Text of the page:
How to Stop Dogs From Going on Your Lawn

The face of innocence.

The face of innocence.

If the neighboring dogs keep leaving "presents" in your yard, it's time to do something about it. Keeping dogs away is easier than you think, especially if you're willing to put some work -- and some ingenuity -- into it.

Start with a physical barrier if possible. If dogs are just wandering into your property, it's probably because they can. Fencing in the yard should solve that problem, as dogs are unlikely to climb or jump over a fence -- they're much more likely to just go find another lawn. A basic wood fence would do, or go with a chain link fence or some tall prickly bushes.

Create a liquid fence. Use a product that deters pets -- or use vinegar, ammonia, or red pepper mixed with water -- to spray around your property. This works better if you only have a few access areas to your lawn, such as a broken gate or a gap in the fence. Otherwise, you might just go crazy spraying all around your property. Reapply after rain.

Replace your current sprinklers with motion-activated ones. Now every time a dog -- and a cat, squirrel or raccoon -- steps into your yard, the sprinklers will go off, hopefully giving the intruder the scare of his life. You might want to deactivate them at night, when you're more likely to receive visits from lots of nocturnal critters -- unless you don't mind the high water bill.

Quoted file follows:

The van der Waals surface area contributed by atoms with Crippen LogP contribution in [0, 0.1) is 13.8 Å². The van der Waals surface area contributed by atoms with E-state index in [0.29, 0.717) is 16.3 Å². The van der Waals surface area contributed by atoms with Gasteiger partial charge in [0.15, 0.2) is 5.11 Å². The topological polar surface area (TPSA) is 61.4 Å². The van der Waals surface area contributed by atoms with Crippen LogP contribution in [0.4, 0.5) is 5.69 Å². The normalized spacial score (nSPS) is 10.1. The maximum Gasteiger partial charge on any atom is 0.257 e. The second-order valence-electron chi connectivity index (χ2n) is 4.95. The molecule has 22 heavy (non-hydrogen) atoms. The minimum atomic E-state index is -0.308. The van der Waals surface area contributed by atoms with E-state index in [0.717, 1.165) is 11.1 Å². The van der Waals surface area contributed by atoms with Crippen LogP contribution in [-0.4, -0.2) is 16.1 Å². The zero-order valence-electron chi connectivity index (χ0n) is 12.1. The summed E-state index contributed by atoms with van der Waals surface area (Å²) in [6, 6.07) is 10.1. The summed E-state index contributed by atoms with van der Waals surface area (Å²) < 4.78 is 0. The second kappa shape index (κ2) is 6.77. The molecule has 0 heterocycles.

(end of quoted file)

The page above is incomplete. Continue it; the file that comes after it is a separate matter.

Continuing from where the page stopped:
Tips

  • Do you know who the visiting dogs belong to? A talk with the owners might be a good idea. Most cities have rules and regulations in place regarding dogs roaming free.
  • If you're out when a dog walks into your lawn, spray him with a water bottle or use a hose. This is a great method if it's always the same dog visiting or if you can somewhat predict when the visit will occur.
 

About the Author

Tammy Dray has been writing since 1996. She specializes in health, wellness and travel topics and has credits in various publications including Woman's Day, Marie Claire, Adirondack Life and Self. She is also a seasoned independent traveler and a certified personal trainer and nutrition consultant. Dray is pursuing a criminal justice degree at Penn Foster College.

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